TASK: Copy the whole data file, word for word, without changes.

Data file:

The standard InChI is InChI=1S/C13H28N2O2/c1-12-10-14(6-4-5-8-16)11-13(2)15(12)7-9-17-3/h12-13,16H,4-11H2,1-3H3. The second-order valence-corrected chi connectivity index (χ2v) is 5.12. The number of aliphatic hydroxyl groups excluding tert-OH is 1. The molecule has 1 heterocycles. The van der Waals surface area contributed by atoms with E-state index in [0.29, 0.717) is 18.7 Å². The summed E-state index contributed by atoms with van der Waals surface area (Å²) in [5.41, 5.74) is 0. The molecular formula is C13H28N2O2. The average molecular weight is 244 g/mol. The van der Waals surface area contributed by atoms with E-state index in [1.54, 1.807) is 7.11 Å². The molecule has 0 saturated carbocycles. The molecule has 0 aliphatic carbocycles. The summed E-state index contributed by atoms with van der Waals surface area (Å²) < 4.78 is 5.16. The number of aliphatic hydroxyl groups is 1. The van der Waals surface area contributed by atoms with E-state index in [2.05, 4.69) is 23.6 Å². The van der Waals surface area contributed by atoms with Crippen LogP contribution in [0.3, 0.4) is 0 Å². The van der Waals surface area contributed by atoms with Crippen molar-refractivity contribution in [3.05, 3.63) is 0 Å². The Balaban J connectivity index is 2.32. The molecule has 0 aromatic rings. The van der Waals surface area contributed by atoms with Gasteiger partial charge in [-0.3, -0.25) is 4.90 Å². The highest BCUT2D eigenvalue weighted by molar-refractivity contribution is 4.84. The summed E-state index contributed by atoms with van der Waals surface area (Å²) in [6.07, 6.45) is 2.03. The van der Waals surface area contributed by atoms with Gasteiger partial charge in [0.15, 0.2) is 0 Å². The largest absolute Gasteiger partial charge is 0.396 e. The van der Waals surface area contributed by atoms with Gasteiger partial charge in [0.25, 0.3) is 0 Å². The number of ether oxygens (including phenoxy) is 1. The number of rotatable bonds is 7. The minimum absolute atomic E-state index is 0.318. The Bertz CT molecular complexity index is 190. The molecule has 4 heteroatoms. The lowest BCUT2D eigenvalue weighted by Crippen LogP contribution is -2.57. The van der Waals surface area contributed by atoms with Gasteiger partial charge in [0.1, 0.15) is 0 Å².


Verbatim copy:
The standard InChI is InChI=1S/C13H28N2O2/c1-12-10-14(6-4-5-8-16)11-13(2)15(12)7-9-17-3/h12-13,16H,4-11H2,1-3H3. The second-order valence-corrected chi connectivity index (χ2v) is 5.12. The number of aliphatic hydroxyl groups excluding tert-OH is 1. The molecule has 1 heterocycles. The van der Waals surface area contributed by atoms with E-state index in [0.29, 0.717) is 18.7 Å². The summed E-state index contributed by atoms with van der Waals surface area (Å²) in [5.41, 5.74) is 0. The molecular formula is C13H28N2O2. The average molecular weight is 244 g/mol. The van der Waals surface area contributed by atoms with E-state index in [1.54, 1.807) is 7.11 Å². The molecule has 0 saturated carbocycles. The molecule has 0 aliphatic carbocycles. The summed E-state index contributed by atoms with van der Waals surface area (Å²) < 4.78 is 5.16. The number of aliphatic hydroxyl groups is 1. The van der Waals surface area contributed by atoms with E-state index in [2.05, 4.69) is 23.6 Å². The van der Waals surface area contributed by atoms with Crippen LogP contribution in [0.3, 0.4) is 0 Å². The van der Waals surface area contributed by atoms with Crippen molar-refractivity contribution in [3.05, 3.63) is 0 Å². The Balaban J connectivity index is 2.32. The molecule has 0 aromatic rings. The van der Waals surface area contributed by atoms with Gasteiger partial charge in [-0.3, -0.25) is 4.90 Å². The highest BCUT2D eigenvalue weighted by molar-refractivity contribution is 4.84. The summed E-state index contributed by atoms with van der Waals surface area (Å²) in [6.07, 6.45) is 2.03. The van der Waals surface area contributed by atoms with Gasteiger partial charge in [0.15, 0.2) is 0 Å². The largest absolute Gasteiger partial charge is 0.396 e. The van der Waals surface area contributed by atoms with Gasteiger partial charge in [0.25, 0.3) is 0 Å². The number of ether oxygens (including phenoxy) is 1. The number of rotatable bonds is 7. The minimum absolute atomic E-state index is 0.318. The Bertz CT molecular complexity index is 190. The molecule has 4 heteroatoms. The lowest BCUT2D eigenvalue weighted by Crippen LogP contribution is -2.57. The van der Waals surface area contributed by atoms with Gasteiger partial charge in [0.1, 0.15) is 0 Å².